His question is this:  from the time the government invited Ricky Wong to apply for a license (implying most likely he was going to get the license), but then in the end they denied his application (which can be viewed as the government reneging on their promise), was there any point when Ricky was mad enough at the government to perhaps want to get back at them – not necessarily “revenge” per se but things like revealing any “dirt” on the government he may have on them for instance?  Mr. Chan was basically curious as to what Ricky Wong’s feelings were after the license denial. 

o   Ricky’s response:  He believes that no matter what we do, we should not have the attitude of wanting to seek revenge when things don’t work out in our favor.  He said that revenge was never something that he considered. 

2)      At the time that Ricky and HKTV were applying for a license, he had a lot of staff / people fighting the battle with him and the overall sentiment at the time was a happy one.  Even when the government started giving them a hard time, the staff still stood by Ricky because they saw how hard he was fighting back.  In the end though, with the recent announcement, he has now decided to give up the fight – does he feel that he is letting those staff who stood by him down?  Especially since all the staff who worked for him truly did have heart and the desire to change things for the better.

o   Ricky’s response:  From the day the announcement was made, there has been uneasiness in his heart.  Back during the “battle” for a license, there were many staff who had decided to leave the “safe harbor” they had stayed at for 10, 20, 30 years and go work for him in a new environment.  He knows the courage and trust involved to make such a move, yet in the end he failed them in not being able to get a license…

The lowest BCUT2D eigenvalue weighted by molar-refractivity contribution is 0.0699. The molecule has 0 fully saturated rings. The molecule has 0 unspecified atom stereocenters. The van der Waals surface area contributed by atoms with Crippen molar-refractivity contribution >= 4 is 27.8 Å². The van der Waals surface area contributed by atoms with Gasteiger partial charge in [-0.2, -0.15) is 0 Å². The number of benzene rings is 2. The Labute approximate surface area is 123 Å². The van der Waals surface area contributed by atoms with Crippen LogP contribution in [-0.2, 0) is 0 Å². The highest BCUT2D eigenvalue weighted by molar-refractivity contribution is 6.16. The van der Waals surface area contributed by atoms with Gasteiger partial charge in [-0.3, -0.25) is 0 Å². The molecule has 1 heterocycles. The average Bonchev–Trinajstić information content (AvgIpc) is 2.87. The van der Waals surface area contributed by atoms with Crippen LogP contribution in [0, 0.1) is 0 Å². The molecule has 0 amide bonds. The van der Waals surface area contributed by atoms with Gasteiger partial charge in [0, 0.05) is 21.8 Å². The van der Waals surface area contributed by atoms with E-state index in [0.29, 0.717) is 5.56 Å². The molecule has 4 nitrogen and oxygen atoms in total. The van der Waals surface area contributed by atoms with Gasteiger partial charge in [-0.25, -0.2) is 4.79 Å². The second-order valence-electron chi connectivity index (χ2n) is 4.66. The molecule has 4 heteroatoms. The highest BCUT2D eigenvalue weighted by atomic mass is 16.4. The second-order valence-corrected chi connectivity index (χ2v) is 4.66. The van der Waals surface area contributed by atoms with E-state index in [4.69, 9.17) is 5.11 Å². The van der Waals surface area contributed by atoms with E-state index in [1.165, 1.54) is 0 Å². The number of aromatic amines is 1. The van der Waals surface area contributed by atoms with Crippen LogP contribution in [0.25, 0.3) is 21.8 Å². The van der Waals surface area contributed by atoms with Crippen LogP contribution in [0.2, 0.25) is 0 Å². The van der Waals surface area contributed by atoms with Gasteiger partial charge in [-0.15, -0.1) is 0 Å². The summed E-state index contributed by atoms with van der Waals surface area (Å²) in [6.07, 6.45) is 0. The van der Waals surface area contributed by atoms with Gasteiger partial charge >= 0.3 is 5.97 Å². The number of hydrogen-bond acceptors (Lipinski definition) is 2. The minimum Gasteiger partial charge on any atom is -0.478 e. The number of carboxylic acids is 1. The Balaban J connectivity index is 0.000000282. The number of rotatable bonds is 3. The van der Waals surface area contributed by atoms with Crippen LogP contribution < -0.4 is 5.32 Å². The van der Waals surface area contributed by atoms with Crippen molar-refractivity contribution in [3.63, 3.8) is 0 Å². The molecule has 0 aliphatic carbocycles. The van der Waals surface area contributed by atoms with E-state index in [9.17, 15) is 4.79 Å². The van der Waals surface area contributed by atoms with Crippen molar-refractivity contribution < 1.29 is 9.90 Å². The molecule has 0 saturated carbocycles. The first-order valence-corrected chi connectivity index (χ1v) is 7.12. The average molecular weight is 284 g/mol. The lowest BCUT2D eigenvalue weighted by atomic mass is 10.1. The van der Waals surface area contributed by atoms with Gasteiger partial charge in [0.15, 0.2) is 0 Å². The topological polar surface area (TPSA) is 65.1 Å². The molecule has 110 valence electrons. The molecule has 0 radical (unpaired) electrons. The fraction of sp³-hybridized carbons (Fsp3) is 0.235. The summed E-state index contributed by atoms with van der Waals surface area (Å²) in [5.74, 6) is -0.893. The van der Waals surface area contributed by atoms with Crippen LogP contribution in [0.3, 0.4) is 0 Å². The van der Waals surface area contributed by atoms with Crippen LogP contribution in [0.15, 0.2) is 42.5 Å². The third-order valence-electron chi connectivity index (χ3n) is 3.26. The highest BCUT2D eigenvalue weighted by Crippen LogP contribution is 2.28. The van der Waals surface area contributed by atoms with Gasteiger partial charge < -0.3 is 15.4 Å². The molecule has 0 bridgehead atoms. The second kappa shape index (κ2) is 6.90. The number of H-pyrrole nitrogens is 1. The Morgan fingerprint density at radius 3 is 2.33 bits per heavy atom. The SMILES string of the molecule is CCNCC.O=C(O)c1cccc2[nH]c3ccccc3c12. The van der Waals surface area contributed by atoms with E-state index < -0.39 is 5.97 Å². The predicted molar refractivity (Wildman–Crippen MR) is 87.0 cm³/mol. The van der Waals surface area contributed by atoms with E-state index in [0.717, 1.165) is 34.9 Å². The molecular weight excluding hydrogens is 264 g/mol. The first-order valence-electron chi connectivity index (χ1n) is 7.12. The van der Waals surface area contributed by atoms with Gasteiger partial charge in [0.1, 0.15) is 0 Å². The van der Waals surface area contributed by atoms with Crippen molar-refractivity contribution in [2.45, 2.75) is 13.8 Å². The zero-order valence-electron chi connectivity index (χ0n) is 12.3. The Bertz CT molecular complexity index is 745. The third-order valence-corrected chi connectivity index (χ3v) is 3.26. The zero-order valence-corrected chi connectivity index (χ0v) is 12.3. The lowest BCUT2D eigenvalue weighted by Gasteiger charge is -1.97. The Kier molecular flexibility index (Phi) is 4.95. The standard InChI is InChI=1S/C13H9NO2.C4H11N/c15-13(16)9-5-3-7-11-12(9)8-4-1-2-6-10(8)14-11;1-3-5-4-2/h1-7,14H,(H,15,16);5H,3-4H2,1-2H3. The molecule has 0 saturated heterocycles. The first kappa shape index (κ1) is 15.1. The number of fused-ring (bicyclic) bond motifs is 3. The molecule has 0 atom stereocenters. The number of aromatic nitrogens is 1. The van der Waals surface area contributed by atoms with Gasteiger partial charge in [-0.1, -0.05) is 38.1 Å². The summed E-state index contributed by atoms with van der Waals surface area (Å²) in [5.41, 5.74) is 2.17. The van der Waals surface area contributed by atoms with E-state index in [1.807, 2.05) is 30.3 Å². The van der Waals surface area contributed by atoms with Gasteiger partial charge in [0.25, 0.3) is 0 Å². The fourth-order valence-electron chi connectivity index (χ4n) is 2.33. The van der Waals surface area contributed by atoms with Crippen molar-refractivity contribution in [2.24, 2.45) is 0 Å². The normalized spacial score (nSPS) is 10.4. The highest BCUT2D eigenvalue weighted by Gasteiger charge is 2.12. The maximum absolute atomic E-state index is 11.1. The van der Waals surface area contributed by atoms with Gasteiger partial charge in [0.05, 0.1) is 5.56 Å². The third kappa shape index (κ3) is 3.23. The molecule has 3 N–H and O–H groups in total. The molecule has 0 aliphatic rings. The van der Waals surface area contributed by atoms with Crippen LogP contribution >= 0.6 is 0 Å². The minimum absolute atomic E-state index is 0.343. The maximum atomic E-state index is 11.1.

o   After a bit of a pause, Ricky said that he doesn’t know if apologizing helps or not but personally, he has apologized to many of his staff already multiple times and will continue to do so because that’s all he can do that’s within his control.

-          Third call was from Mr. Kwan, who also wanted to ask Ricky 2 questions:

1)      Currently, filming web series is a very popular venture that many production companies are getting into.  Does Ricky have any intention of filming or perhaps investing in web series for his HKTVmall platform to support the products he is selling?  Something along the lines of those commercials that HKTV had filmed and aired during two of their series [TN: Borderline and The Election] which were actually interactive with the series itself.  Investing in web series is the trend right now and there is definitely money to be made there.